Seminaries or any other establishments for formation or high ecclesiastical culture may be freely established. Their internal organisation is not subject to supervision by the state. The state should, however, be notified about the books used for disciplines which are not philosophical or theological. The competent ecclesiastical authorities shall take care that the teaching of particular subjects, such as history, takes into account legitimate patriotic Portuguese feeling.
The instruction given by the State in state schools shall be guided by the principles of Christian doctrine and morals, traditional for the Nation. Consequently the teaching of the Catholic religion and morality will be provided in elementary, “complementary” and middle state schools for pupils whose parents or guardians have not made application for exemption.
In nursing homes, orphanages, official establishments and institutes for the education, correction or reform of minors run by the State, the teaching of Catholic religion shall therefore be administered by the state and the practice of its precepts ensured.
The texts for the teaching of Catholic religion must be approved by the ecclesiastical Authorities and the teachers shall be appointed by the State in agreement with it; in no case will the aforementioned teaching be administered by people whom the ecclesiastical Authorities have not approved as suitable.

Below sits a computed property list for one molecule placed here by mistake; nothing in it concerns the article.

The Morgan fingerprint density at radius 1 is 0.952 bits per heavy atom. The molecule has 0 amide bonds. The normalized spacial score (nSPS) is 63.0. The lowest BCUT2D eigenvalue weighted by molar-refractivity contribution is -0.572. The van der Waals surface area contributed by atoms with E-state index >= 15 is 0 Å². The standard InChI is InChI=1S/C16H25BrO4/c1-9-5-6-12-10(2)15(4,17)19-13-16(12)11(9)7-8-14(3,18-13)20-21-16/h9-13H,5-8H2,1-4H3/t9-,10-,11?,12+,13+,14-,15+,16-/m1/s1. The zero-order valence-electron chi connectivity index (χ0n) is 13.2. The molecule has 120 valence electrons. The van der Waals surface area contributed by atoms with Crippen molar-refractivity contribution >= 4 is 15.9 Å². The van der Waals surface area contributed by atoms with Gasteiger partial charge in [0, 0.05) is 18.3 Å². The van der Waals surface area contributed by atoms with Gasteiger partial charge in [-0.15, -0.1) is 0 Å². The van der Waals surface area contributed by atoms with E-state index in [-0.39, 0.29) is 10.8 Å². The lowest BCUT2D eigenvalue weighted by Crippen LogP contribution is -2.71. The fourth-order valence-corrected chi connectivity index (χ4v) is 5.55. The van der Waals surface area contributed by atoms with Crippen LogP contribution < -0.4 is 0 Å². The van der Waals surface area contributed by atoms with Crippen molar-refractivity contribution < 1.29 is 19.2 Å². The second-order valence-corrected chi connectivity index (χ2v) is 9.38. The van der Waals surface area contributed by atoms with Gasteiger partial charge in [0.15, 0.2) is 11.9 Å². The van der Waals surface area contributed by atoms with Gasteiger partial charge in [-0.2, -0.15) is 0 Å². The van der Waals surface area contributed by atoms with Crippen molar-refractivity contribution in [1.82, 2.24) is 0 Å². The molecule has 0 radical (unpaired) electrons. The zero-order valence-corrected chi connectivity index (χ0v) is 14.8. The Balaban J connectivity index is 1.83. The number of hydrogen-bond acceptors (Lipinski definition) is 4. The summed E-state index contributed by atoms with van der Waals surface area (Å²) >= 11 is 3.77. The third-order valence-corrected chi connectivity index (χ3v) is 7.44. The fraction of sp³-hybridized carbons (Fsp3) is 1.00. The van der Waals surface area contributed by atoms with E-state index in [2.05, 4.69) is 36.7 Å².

The Portuguese State recognises civil effects of marriage celebrated in accordance with Canon Law, provided that the minutes of the marriage are transcribed in the records of the competent civil registration of the state.
The publications of the marriage shall be made not only in their parish churches, but also in the office of the competent civil registration.
The marriages in articulo mortis [at the point of death, i.e., a marriage that is performed when either the bride or groom is at the point of death and unable to sign a marriage license application or certificate] at an impending birth, or whose immediate celebration is expressly authorised by the Ordinary expressly for serious reasons of a moral kind, may be performed without the preliminary process of publication.